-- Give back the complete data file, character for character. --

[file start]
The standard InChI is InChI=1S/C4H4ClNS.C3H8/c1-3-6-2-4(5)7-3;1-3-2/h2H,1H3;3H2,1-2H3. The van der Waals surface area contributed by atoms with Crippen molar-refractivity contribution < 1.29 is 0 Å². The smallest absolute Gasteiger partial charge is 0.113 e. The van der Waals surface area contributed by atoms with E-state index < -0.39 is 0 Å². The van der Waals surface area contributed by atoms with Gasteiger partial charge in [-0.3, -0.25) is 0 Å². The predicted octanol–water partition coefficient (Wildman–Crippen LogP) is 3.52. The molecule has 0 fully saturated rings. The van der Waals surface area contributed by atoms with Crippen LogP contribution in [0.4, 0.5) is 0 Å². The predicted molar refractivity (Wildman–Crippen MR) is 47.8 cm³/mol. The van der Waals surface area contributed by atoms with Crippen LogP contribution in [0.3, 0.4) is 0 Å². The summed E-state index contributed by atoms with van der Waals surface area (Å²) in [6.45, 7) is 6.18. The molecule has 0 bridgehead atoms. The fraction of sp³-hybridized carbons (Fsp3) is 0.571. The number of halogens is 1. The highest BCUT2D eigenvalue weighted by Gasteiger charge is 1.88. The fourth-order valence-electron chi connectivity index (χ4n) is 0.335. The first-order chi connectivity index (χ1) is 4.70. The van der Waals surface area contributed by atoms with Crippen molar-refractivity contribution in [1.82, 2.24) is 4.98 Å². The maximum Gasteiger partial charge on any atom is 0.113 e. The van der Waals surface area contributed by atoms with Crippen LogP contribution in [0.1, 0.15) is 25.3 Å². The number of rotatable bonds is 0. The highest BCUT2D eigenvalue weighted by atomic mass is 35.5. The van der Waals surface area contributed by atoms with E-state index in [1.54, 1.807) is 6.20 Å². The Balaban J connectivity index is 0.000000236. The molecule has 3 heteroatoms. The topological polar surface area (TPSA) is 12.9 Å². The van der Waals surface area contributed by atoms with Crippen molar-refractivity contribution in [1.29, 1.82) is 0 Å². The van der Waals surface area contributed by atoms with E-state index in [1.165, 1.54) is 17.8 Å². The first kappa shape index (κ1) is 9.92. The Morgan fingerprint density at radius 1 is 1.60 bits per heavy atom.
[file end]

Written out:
The standard InChI is InChI=1S/C4H4ClNS.C3H8/c1-3-6-2-4(5)7-3;1-3-2/h2H,1H3;3H2,1-2H3. The van der Waals surface area contributed by atoms with Crippen molar-refractivity contribution < 1.29 is 0 Å². The smallest absolute Gasteiger partial charge is 0.113 e. The van der Waals surface area contributed by atoms with E-state index < -0.39 is 0 Å². The van der Waals surface area contributed by atoms with Gasteiger partial charge in [-0.3, -0.25) is 0 Å². The predicted octanol–water partition coefficient (Wildman–Crippen LogP) is 3.52. The molecule has 0 fully saturated rings. The van der Waals surface area contributed by atoms with Crippen LogP contribution in [0.4, 0.5) is 0 Å². The predicted molar refractivity (Wildman–Crippen MR) is 47.8 cm³/mol. The van der Waals surface area contributed by atoms with Crippen LogP contribution in [0.3, 0.4) is 0 Å². The summed E-state index contributed by atoms with van der Waals surface area (Å²) in [6.45, 7) is 6.18. The molecule has 0 bridgehead atoms. The fraction of sp³-hybridized carbons (Fsp3) is 0.571. The number of halogens is 1. The highest BCUT2D eigenvalue weighted by Gasteiger charge is 1.88. The fourth-order valence-electron chi connectivity index (χ4n) is 0.335. The first-order chi connectivity index (χ1) is 4.70. The van der Waals surface area contributed by atoms with Crippen molar-refractivity contribution in [1.82, 2.24) is 4.98 Å². The maximum Gasteiger partial charge on any atom is 0.113 e. The van der Waals surface area contributed by atoms with Crippen LogP contribution in [0.1, 0.15) is 25.3 Å². The number of rotatable bonds is 0. The highest BCUT2D eigenvalue weighted by atomic mass is 35.5. The van der Waals surface area contributed by atoms with E-state index in [1.54, 1.807) is 6.20 Å². The Balaban J connectivity index is 0.000000236. The molecule has 3 heteroatoms. The topological polar surface area (TPSA) is 12.9 Å². The van der Waals surface area contributed by atoms with Crippen molar-refractivity contribution in [1.29, 1.82) is 0 Å². The van der Waals surface area contributed by atoms with E-state index in [1.165, 1.54) is 17.8 Å². The first kappa shape index (κ1) is 9.92. The Morgan fingerprint density at radius 1 is 1.60 bits per heavy atom.